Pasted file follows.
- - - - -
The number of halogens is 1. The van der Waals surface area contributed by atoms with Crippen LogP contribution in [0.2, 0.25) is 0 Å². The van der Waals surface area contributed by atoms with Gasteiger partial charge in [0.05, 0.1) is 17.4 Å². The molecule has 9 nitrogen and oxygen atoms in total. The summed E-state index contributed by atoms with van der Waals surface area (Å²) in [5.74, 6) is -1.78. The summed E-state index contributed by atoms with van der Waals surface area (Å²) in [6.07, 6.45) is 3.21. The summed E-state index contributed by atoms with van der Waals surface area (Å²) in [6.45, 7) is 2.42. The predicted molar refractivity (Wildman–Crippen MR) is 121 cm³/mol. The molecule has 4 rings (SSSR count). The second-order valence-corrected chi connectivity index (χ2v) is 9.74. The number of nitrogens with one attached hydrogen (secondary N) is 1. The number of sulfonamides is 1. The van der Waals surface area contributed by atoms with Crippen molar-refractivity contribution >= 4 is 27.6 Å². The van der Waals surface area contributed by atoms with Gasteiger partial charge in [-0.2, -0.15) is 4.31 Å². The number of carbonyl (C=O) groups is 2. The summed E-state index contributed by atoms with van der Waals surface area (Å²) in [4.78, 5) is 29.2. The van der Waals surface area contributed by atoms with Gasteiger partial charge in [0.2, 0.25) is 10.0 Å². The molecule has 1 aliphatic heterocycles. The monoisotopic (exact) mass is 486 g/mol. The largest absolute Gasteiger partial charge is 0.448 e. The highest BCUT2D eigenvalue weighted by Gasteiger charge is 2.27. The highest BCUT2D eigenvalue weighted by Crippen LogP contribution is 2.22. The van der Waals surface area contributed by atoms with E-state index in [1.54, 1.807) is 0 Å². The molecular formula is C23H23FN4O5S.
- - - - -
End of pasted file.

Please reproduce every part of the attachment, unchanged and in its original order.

The number of halogens is 1. The van der Waals surface area contributed by atoms with Crippen LogP contribution in [0.2, 0.25) is 0 Å². The van der Waals surface area contributed by atoms with Gasteiger partial charge in [0.05, 0.1) is 17.4 Å². The molecule has 9 nitrogen and oxygen atoms in total. The summed E-state index contributed by atoms with van der Waals surface area (Å²) in [5.74, 6) is -1.78. The summed E-state index contributed by atoms with van der Waals surface area (Å²) in [6.07, 6.45) is 3.21. The summed E-state index contributed by atoms with van der Waals surface area (Å²) in [6.45, 7) is 2.42. The predicted molar refractivity (Wildman–Crippen MR) is 121 cm³/mol. The molecule has 4 rings (SSSR count). The second-order valence-corrected chi connectivity index (χ2v) is 9.74. The number of nitrogens with one attached hydrogen (secondary N) is 1. The number of sulfonamides is 1. The van der Waals surface area contributed by atoms with Crippen molar-refractivity contribution >= 4 is 27.6 Å². The van der Waals surface area contributed by atoms with Gasteiger partial charge in [-0.2, -0.15) is 4.31 Å². The number of carbonyl (C=O) groups is 2. The summed E-state index contributed by atoms with van der Waals surface area (Å²) in [4.78, 5) is 29.2. The van der Waals surface area contributed by atoms with Gasteiger partial charge in [0.2, 0.25) is 10.0 Å². The molecule has 1 aliphatic heterocycles. The monoisotopic (exact) mass is 486 g/mol. The largest absolute Gasteiger partial charge is 0.448 e. The highest BCUT2D eigenvalue weighted by Gasteiger charge is 2.27. The highest BCUT2D eigenvalue weighted by Crippen LogP contribution is 2.22. The van der Waals surface area contributed by atoms with E-state index in [1.54, 1.807) is 0 Å². The molecular formula is C23H23FN4O5S.